This morning a conservative friend posted to Facebook a link about how Mitt Romney had a very positive message and was a decent person, in contrast to President Obama who was extremely negative, full of lies and was treating half the country with contempt.
This post was followed soon thereafter in my NewsFeed by a link posted by a liberal friend about how President Obama had a very positive message and was a decent person, in contrast to Mitt Romney who was extremely negative, full of lies, and was treating half the country (or at least 47%) with contempt.
Tonight I see posts from my conservative friends with links about how Mitt Romney will be victorious tomorrow despite all the polls showing the opposite because Romney has seen internal polls - and saying how the liberals are all delusional after being fed propaganda polls by the mainstream media.
Those are intermixed with posts from my liberal friends with links about how Barack Obama will definitely be victorious tomorrow despite all the polls showing it to be quite equal - and saying how the conservatives are all delusional because they are cherry-picking only the polls they want to see.
Who is correct? And who is delusional?
The Internet has brought about a glorious revolution in online publishing - easily allowing anyone to post anything they want and have it read by tens or hundreds or millions. We talk within the communications profession about how today, in 2012, "every company is a media company". In presentations I have given on social media topics I have often accented this point:
There has never been a better time to tell your own story in your own words without the interpretation of media or anyone else. Your words - raw and unfiltered.
What we are seeing in this election, though, is the corollary to that statement:
There has never been a better time to hear your own views echoed back to you without the interpretation of media or anyone else. Your views - raw and unfiltered.
Because it is so easy for anyone to publish information - and because there is so much of it out there - we naturally filter the information sources to find the ones that we think are the "best."
In this book, The Information Diet, Clay Johnson writes of how we seek information online in our "desire to be affirmed" and that "affirmation" is the goal.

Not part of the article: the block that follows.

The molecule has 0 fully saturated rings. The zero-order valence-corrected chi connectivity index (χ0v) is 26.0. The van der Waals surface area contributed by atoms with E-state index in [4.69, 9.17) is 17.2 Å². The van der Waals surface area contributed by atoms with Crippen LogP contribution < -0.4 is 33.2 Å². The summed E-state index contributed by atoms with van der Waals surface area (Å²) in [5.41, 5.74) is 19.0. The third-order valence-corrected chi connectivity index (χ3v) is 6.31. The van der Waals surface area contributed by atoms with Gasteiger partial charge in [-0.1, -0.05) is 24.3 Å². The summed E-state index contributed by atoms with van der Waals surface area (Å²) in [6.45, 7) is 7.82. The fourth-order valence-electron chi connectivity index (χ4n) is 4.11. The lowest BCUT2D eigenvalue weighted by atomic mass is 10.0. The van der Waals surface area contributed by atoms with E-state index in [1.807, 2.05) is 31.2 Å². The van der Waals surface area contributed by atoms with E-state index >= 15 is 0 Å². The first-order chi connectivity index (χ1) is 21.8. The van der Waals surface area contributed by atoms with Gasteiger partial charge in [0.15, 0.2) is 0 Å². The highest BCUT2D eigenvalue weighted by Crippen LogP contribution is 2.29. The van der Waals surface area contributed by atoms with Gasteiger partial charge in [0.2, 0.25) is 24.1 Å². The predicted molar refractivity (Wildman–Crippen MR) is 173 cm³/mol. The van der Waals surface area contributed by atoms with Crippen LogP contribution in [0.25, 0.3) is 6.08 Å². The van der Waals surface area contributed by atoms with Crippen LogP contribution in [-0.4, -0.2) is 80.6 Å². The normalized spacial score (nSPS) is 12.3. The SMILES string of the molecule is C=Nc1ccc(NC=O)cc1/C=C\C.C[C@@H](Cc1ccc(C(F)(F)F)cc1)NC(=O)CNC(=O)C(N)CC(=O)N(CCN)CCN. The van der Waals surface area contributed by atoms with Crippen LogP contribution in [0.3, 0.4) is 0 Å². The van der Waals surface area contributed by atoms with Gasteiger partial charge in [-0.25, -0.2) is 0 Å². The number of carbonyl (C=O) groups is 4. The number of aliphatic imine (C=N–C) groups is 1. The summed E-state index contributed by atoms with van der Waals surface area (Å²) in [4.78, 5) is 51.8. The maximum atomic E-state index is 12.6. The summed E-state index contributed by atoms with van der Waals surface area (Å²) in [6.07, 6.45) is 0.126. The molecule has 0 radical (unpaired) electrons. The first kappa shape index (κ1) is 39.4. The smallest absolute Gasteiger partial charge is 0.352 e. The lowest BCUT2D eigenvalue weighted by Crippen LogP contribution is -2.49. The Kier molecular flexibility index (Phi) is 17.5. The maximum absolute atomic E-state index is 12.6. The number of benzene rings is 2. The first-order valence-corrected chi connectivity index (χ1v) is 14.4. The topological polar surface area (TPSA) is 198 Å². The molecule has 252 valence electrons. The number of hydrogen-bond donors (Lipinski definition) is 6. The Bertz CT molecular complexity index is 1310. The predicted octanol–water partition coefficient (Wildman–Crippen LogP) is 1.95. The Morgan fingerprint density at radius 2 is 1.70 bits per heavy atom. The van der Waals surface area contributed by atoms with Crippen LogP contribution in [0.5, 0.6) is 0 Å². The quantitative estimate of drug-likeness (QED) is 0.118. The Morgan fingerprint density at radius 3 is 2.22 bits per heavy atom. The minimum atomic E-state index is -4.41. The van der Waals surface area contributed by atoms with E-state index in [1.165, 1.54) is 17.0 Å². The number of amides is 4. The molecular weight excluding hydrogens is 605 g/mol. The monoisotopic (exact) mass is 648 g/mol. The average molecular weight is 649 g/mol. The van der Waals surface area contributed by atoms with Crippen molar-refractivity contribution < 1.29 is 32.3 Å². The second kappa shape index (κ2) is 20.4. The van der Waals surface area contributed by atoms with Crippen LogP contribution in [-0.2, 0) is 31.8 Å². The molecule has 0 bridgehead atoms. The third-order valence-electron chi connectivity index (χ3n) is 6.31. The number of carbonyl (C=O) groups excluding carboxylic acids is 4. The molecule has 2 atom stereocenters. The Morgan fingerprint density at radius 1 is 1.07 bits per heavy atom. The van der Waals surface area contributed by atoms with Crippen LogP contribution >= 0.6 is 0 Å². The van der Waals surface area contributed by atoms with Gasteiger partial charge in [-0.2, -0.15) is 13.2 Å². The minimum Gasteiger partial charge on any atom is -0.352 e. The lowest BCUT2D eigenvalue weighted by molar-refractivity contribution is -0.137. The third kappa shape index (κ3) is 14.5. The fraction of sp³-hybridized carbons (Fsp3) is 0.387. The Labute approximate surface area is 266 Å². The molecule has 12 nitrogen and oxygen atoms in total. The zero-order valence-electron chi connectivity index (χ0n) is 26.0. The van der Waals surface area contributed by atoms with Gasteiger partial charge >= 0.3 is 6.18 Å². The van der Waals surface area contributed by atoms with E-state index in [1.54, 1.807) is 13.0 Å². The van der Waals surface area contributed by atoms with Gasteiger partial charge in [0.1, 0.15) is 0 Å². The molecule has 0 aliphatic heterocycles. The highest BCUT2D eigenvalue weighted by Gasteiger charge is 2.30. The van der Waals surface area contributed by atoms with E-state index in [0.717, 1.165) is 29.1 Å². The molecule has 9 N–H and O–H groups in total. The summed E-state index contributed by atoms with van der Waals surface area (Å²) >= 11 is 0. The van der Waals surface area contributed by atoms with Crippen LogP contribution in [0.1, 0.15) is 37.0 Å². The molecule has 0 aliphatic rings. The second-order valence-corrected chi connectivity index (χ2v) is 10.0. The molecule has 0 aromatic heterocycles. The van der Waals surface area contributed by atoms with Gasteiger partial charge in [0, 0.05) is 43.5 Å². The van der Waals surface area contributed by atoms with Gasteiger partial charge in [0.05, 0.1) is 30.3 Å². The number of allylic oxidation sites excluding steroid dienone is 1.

We want to be correct.
And there are any number of people and sites willing to tell us how correct we are.
Liberals read the Huffington Post while conservatives read the National Review. Conservatives watch Fox News while liberals watch MSNBC. Liberals take faith in Nate Silver's polls while conservatives believe Gallup's polls are the answer. And a thousand other websites, podcasts and video sites join in the fray.
The end result is that we wind up in a self-fulfilling echo chamber that reinforces and reaffirms the rightness of our views and how wrong the other parties are.
And so my conservative friends could make their strong statements because they are wholly and entirely convinced that they are absolutely 100% correct. And my liberal friends are equally convinced that they are absolutely 100% correct.
Where does it end?
Tomorrow we hold an election. One candidate will win while the other will lose.
The ads, the postings and the articles will fade in their intensity...
... but the echo chambers will remain.
How, then, do we bridge the divide?
As C.C. Chapman wrote in his excellent piece this morning, "Wednesday Morning In America," the hard work starts Wednesday. Despite all the venom and vitriol... despite all the negativity and harsh words... despite all the divisions... we must as a nation work together to move the USA forward.
How do we break out of our individual echo chambers? How do we suppress that desire for affirmation enough that we stretch our minds and listen to other points of view? How do we move beyond our self-reflected delusions?
I don't know that anyone has all the answers... but we must together work toward that goal. Somehow.
If you are a US citizen casting a vote tomorrow (and I do hope you will vote (or have already voted)), we need to think of what happens next...
... and how we start listening to each other's points of view - even if they are adamantly opposed to our own - and finding somewhere in there the common humanity that can allow us to work together... as insanely hard as that may be to do.
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